The European Culture Congress – Final Press Release


The European Culture Congress, one of the key events of the Cultural Programme – Polish EU Presidency 2011, is over. Debates concerning the most pressing problems of modern culture were accompanied by interdisciplinary art projects.

The idea behind the Congress was to create a space for discussion on the changing definition of culture and possible scenarios for its development. The intellectual framework of the Congress was set by special guest Professor Zygmunt Bauman, in his book Culture in a Liquid Modern World, specially published for the occasion. Bauman, a philosopher and an attentive observer of social change, also delivered the inaugural lecture, in which he described culture as one of the most important challenges of modern times.

The programme of the European Culture Congress was based on four pillars: a meeting of EU Ministers of Culture, meetings and discussions between top European intellectuals, debates held as a part of the A Soul for Europe initiative, and art events. The Congress provided a meeting place for theoreticians and practitioners, renowned masters and alternative artists, state officials, representatives of European institutions and NGOs, as well as publicists, animators, and activists from Poland and abroad. Altogether, 13 debates were held and over 100 interdisciplinary projects realised. The art programme of the Congress was created by 550 curators and artists. Wrocław was visited by such prominent figures as: Zygmunt Bauman, Mirosław Bałka, Andrzej Wajda, Zbigniew Libera, Gianni Vattimo, Jan Fabre, Brian Eno, Krzysztof Penderecki, Oliviero Toscani, Ryszard W. Kluszczyoski, Fatos Lubonja, Jonny Greenwood, Pekka Himanen, Krzysztof Wodiczko, Dubravka Ugrešić, Sara Arrhenius, Wiktor Jerofiejew, and Ewa Rewers.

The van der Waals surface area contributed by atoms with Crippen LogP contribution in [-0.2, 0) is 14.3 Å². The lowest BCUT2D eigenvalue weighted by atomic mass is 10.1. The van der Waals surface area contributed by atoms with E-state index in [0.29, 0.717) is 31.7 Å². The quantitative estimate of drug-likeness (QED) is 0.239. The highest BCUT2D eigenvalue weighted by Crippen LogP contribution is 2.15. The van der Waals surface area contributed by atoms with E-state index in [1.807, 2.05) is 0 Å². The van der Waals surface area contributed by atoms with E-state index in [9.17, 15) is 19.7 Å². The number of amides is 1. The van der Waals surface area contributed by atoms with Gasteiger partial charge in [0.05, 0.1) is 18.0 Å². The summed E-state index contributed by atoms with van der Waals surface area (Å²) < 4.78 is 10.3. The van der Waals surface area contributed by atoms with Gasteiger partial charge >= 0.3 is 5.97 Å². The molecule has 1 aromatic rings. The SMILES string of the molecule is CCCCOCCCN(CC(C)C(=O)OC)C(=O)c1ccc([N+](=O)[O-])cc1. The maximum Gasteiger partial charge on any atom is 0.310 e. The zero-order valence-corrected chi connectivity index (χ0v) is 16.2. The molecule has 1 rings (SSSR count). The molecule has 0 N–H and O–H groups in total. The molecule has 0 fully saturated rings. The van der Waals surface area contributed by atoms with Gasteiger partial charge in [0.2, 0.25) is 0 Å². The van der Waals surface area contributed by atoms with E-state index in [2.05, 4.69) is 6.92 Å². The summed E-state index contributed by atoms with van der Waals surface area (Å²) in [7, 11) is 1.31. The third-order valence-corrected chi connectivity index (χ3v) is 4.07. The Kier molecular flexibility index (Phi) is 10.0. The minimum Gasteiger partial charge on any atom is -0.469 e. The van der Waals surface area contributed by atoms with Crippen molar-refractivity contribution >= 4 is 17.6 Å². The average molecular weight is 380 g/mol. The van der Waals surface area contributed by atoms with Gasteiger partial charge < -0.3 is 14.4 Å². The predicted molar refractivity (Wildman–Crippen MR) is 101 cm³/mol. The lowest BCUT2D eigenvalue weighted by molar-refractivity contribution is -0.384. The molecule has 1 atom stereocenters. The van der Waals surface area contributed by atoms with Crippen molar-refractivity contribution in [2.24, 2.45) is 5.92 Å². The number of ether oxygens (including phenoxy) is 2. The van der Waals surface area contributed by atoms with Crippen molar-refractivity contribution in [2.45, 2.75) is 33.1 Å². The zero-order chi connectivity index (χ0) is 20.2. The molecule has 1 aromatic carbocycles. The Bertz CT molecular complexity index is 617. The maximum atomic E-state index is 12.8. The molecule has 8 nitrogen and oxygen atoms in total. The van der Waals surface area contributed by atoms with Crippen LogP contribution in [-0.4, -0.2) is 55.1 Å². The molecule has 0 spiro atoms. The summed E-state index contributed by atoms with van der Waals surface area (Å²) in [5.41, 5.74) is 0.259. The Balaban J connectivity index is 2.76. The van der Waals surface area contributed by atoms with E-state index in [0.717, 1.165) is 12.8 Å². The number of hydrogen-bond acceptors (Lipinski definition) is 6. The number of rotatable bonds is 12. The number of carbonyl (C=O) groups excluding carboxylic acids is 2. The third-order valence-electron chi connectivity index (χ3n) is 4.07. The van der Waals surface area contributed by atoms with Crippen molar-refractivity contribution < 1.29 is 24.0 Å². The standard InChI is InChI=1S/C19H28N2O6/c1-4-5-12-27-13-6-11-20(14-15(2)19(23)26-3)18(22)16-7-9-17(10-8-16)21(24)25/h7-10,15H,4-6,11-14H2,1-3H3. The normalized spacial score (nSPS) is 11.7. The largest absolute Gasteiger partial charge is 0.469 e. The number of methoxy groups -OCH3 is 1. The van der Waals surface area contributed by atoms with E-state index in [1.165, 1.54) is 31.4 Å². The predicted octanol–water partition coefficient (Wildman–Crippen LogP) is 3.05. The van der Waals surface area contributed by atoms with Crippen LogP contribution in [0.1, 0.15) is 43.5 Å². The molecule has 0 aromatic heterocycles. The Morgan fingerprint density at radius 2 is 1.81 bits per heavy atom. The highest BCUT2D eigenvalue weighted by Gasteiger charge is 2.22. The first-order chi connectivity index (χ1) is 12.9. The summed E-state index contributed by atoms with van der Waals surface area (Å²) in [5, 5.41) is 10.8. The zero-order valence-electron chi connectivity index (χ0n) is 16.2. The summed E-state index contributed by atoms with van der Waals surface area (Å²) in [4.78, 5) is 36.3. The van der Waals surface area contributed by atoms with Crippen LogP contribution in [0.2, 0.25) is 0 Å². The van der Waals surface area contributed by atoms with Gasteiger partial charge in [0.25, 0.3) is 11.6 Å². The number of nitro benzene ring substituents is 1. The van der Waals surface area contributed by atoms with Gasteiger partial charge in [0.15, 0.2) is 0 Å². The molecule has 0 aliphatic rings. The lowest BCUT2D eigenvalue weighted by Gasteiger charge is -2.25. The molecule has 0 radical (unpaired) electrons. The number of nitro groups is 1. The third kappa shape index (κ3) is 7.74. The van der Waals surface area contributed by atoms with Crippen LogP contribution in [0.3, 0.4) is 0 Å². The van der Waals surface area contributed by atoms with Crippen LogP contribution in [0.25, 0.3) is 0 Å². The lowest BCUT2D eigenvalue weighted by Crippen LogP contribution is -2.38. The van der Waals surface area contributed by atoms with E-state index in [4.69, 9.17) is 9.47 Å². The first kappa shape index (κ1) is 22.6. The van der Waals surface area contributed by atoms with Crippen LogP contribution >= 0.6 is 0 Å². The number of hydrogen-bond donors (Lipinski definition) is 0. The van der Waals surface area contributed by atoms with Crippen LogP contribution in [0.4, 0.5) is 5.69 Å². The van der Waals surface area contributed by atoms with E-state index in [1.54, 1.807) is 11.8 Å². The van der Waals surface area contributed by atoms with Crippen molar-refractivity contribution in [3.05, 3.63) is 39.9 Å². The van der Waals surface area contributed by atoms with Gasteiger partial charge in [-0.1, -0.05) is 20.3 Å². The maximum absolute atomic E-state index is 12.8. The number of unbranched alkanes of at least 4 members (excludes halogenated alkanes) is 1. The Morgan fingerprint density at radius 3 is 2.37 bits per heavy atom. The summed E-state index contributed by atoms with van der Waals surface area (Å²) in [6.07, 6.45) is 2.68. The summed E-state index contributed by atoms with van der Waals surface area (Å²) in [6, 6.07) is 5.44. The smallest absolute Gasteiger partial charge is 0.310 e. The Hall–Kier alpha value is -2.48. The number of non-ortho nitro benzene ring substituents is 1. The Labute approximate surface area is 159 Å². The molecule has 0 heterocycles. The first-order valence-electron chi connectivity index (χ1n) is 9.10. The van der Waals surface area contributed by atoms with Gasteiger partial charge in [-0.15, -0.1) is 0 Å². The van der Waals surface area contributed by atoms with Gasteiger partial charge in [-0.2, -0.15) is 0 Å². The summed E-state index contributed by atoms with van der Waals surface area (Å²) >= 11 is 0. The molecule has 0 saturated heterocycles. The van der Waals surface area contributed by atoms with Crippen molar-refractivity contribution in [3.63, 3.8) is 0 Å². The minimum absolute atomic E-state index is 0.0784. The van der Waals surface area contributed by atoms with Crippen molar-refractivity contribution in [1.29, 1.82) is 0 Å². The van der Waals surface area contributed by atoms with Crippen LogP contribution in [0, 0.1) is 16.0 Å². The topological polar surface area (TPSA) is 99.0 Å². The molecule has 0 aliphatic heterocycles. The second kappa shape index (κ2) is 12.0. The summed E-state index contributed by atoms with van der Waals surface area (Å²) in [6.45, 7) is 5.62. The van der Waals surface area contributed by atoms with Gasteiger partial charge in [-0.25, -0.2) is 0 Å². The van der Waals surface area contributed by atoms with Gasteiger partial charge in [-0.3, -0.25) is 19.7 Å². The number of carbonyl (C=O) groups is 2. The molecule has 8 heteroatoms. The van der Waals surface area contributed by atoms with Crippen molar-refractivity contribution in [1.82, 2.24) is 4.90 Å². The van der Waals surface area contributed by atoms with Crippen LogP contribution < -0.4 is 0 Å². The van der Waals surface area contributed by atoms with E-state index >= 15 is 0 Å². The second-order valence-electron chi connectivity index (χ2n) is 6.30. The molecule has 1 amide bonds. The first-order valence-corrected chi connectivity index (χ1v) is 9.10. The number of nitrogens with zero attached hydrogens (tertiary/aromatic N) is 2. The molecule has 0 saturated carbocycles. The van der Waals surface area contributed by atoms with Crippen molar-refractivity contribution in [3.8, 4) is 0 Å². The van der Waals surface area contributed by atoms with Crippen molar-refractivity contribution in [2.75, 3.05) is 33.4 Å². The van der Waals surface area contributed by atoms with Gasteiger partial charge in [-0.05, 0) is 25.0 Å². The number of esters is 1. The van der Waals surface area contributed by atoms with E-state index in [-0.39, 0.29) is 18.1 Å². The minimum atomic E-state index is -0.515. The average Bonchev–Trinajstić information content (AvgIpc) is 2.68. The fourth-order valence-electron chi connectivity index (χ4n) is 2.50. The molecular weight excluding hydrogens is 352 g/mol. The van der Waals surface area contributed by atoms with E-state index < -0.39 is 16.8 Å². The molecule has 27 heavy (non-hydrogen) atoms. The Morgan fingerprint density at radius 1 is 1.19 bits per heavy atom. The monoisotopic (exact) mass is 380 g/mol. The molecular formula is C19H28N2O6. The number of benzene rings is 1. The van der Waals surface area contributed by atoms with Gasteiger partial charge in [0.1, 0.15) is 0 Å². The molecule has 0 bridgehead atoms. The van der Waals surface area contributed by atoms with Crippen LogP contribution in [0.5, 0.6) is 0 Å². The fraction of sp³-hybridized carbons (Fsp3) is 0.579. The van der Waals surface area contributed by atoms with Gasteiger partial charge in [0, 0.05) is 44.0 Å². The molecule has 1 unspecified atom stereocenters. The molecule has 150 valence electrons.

A distinguishing feature of the Congress was its problem-focused approach to culture and its interdisciplinary formula that combined theoretical reflection with cultural practice. The European Culture Congress offered an opportunity for discussions, meetings, heated debates and integration between all its participants. The conclusions reached during Congress meetings will be collected and issued in a special publication. The first conclusions and recommendations for the future were already formulated during the official closing ceremony. ‘We have made a journey whose starting point was a reflection on culture as the most important asset of modern Europe, a foundation on which we can build our perspectives for the future, a source of social and economic change’, said Bogdan Zdrojewski, the Polish Minister of Culture and National Heritage.

Panellists stressed that in the digital era, the very definition of culture has evolved, and its European model as such has ceased to exist. In their opinion, culture should inspire trust and bring along social change. ‘The significance of culture lies in that it teaches creative thinking, therefore it is important to provide cultural education and shape cultural competence’, remarked Minister Bogdan Zdrojewski. The role of culture was also emphasised by Jan Truszczyński, Director General for Education, Training, Culture, and Youth of the European Commission, present at the Congress closing ceremony; he stressed that culture is an effective strategy for EU development, and it is indeed our main asset. The programme of the four Congress days was brimming with exceptional art events. A specially-prepared multi-media
project titled Future Perfect was presented at the Wrocław Fountain by Brian Eno, while Mirosław Bałka created an installation titled Wege zur Behandlung von Schmerzen. During the unprecedented meetings between Krzysztof Penderecki, Jonny Greenwood and Aphex Twin, audiences had an opportunity to hear the world premieres of the pieces Threnody for the Victims of Hiroshima remix and Polymorphia Reloaded by Aphex Twin, as well as 48 Responses to Polymorphia by Johnny Greenwood.